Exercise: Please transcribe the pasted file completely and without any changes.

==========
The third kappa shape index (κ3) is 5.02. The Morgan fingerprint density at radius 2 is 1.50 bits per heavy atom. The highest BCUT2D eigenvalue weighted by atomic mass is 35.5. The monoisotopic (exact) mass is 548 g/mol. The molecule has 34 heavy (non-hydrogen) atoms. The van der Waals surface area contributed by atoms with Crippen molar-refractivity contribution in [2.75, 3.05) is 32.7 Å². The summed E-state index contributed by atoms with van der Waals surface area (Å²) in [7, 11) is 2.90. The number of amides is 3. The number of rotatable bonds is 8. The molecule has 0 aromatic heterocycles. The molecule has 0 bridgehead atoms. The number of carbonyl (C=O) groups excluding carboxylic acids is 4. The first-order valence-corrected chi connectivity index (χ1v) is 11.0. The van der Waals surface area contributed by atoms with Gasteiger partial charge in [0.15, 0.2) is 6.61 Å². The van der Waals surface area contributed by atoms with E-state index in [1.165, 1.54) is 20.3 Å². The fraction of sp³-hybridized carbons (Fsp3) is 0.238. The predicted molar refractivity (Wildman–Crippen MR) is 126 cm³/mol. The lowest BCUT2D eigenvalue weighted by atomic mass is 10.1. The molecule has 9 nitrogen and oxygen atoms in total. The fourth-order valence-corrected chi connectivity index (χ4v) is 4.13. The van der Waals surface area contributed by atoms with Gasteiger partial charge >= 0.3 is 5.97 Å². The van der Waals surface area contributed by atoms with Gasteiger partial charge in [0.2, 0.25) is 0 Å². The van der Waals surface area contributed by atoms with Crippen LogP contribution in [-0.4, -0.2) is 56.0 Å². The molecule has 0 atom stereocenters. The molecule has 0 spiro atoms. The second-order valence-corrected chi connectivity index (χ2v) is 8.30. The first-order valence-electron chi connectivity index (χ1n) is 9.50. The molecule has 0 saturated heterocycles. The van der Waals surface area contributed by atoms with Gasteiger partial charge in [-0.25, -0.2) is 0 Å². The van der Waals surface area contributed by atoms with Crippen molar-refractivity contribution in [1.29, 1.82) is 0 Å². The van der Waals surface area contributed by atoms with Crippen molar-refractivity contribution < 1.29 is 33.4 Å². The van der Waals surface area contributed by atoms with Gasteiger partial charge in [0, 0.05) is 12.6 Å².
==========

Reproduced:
The third kappa shape index (κ3) is 5.02. The Morgan fingerprint density at radius 2 is 1.50 bits per heavy atom. The highest BCUT2D eigenvalue weighted by atomic mass is 35.5. The monoisotopic (exact) mass is 548 g/mol. The molecule has 34 heavy (non-hydrogen) atoms. The van der Waals surface area contributed by atoms with Crippen molar-refractivity contribution in [2.75, 3.05) is 32.7 Å². The summed E-state index contributed by atoms with van der Waals surface area (Å²) in [7, 11) is 2.90. The number of amides is 3. The number of rotatable bonds is 8. The molecule has 0 aromatic heterocycles. The molecule has 0 bridgehead atoms. The number of carbonyl (C=O) groups excluding carboxylic acids is 4. The first-order valence-corrected chi connectivity index (χ1v) is 11.0. The van der Waals surface area contributed by atoms with Gasteiger partial charge in [0.15, 0.2) is 6.61 Å². The van der Waals surface area contributed by atoms with E-state index in [1.165, 1.54) is 20.3 Å². The fraction of sp³-hybridized carbons (Fsp3) is 0.238. The predicted molar refractivity (Wildman–Crippen MR) is 126 cm³/mol. The lowest BCUT2D eigenvalue weighted by atomic mass is 10.1. The molecule has 9 nitrogen and oxygen atoms in total. The fourth-order valence-corrected chi connectivity index (χ4v) is 4.13. The van der Waals surface area contributed by atoms with Gasteiger partial charge >= 0.3 is 5.97 Å². The van der Waals surface area contributed by atoms with Gasteiger partial charge in [0.2, 0.25) is 0 Å². The van der Waals surface area contributed by atoms with Crippen LogP contribution in [-0.4, -0.2) is 56.0 Å². The molecule has 0 atom stereocenters. The molecule has 0 spiro atoms. The second-order valence-corrected chi connectivity index (χ2v) is 8.30. The first-order valence-electron chi connectivity index (χ1n) is 9.50. The molecule has 0 saturated heterocycles. The van der Waals surface area contributed by atoms with Gasteiger partial charge in [-0.25, -0.2) is 0 Å². The van der Waals surface area contributed by atoms with Crippen molar-refractivity contribution in [1.29, 1.82) is 0 Å². The van der Waals surface area contributed by atoms with Crippen molar-refractivity contribution < 1.29 is 33.4 Å². The van der Waals surface area contributed by atoms with Gasteiger partial charge in [0, 0.05) is 12.6 Å².